Invariance principle on the slice

Yuval Filmus, Guy Kindler, Elchanan Mossel, Karl Wimmer

Research output: Chapter in Book/Report/Conference proceedingConference contributionpeer-review

5 Scopus citations

Abstract

The non-linear invariance principle of Mossel, O'Donnell and Oleszkiewicz establishes that if f(x1, . . . , xn) is a multilinear low-degree polynomial with low influences then the distribution of f(B1, . . . , Bn) is close (in various senses) to the distribution of f(G1, . . . , Gn), where Bi ϵR {-1, 1} are independent Bernoulli random variables and Gi ∼N(0, 1) are independent standard Gaussians. The invariance principle has seen many application in theoretical computer science, including the Majority is Stablest conjecture, which shows that the Goemans-Williamson algorithm for MAXCUT is optimal under the Unique Games Conjecture. More generally, MOO's invariance principle works for any two vectors of hypercontractive random variables (X1, . . . ,Xn), (Y1, . . . ,Yn) such that (i) Matching moments: Xi and Yi have matching first and second moments, (ii) Independence: The variables X1, . . . ,Xn are independent, as are Y1, . . . ,Yn. The independence condition is crucial to the proof of the theorem, yet in some cases we would like to use distributions (X1, . . . ,Xn) in which the individual coordinates are not independent. A common example is the uniform distribution on the slice [n] k which consists of all vectors (x1, . . . , xn) ϵ {0, 1}n with Hamming weight k. The slice shows up in theoretical computer science (hardness amplification, direct sum testing), extremal combinatorics (Erdos-Ko-Rado theorems) and coding theory (in the guise of the Johnson association scheme). Our main result is an invariance principle in which (X1, . . . ,Xn) is the uniform distribution on a slice [n] pn and (Y1, . . . ,Yn) consists either of n independent Ber(p) random variables, or of n independent N(p, p(1 - p)) random variables. As applications, we prove a version of Majority is Stablest for functions on the slice, a version of Bourgain's tail theorem, a version of the Kindler- Safra structural theorem, and a stability version of the t-intersecting Erdos-Ko-Rado theorem, combining techniques of Wilson and Friedgut. Our proof relies on a combination of ideas from analysis and probability, algebra and combinatorics. In particular, we make essential use of recent work of the first author which describes an explicit Fourier basis for the slice.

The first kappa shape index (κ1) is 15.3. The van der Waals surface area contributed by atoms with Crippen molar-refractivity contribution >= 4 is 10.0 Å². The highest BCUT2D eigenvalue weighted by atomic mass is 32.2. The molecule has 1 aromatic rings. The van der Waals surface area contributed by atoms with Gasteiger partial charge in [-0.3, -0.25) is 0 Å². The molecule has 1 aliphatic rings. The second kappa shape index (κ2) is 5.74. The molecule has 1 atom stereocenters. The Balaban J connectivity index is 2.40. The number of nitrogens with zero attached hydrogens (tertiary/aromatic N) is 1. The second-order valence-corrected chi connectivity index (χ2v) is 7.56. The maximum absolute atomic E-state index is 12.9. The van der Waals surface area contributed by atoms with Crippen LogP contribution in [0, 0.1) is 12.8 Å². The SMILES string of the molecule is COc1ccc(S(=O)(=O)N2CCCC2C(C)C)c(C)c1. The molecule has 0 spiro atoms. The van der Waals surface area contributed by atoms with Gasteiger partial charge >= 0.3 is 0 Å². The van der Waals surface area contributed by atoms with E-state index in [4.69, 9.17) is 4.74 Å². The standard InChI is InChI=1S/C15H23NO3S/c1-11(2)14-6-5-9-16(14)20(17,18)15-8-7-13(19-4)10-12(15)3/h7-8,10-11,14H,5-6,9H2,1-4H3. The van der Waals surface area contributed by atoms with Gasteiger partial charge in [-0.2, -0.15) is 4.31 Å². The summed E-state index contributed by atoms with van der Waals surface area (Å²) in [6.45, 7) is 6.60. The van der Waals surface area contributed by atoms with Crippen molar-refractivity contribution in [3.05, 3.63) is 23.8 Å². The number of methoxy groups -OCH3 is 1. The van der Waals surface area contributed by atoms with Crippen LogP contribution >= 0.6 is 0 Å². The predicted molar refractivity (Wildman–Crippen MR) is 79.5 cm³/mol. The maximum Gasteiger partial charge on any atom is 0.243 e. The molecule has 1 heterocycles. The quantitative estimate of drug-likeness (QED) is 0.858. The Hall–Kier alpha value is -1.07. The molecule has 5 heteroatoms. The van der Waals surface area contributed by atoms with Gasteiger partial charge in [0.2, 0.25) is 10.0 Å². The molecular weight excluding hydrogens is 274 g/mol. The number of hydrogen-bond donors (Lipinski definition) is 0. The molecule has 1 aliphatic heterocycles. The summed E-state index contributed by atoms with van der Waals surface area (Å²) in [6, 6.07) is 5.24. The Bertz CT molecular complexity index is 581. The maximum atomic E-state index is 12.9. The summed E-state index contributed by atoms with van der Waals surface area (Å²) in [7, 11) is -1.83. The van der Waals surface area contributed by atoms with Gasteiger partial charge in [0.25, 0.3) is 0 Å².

Original languageAmerican English
Title of host publication31st Conference on Computational Complexity, CCC 2016
EditorsRan Raz
PublisherSchloss Dagstuhl- Leibniz-Zentrum fur Informatik GmbH, Dagstuhl Publishing
Pages15:1-15:10
ISBN (Electronic)9783959770088
DOIs
StatePublished - 1 May 2016
Event31st Conference on Computational Complexity, CCC 2016 - Tokyo, Japan
Duration: 29 May 20161 Jun 2016

Publication series

NameLeibniz International Proceedings in Informatics, LIPIcs
Volume50
ISSN (Print)1868-8969

Conference

Conference31st Conference on Computational Complexity, CCC 2016
Country/TerritoryJapan
CityTokyo
Period29/05/161/06/16

Bibliographical note

Publisher Copyright:
© Yuval Filmus, Guy Kindler, Elchanan Mossel, and Karl Wimmer.

Keywords

  • Analysis of boolean functions
  • Invariance principle
  • Johnson association scheme
  • The slice

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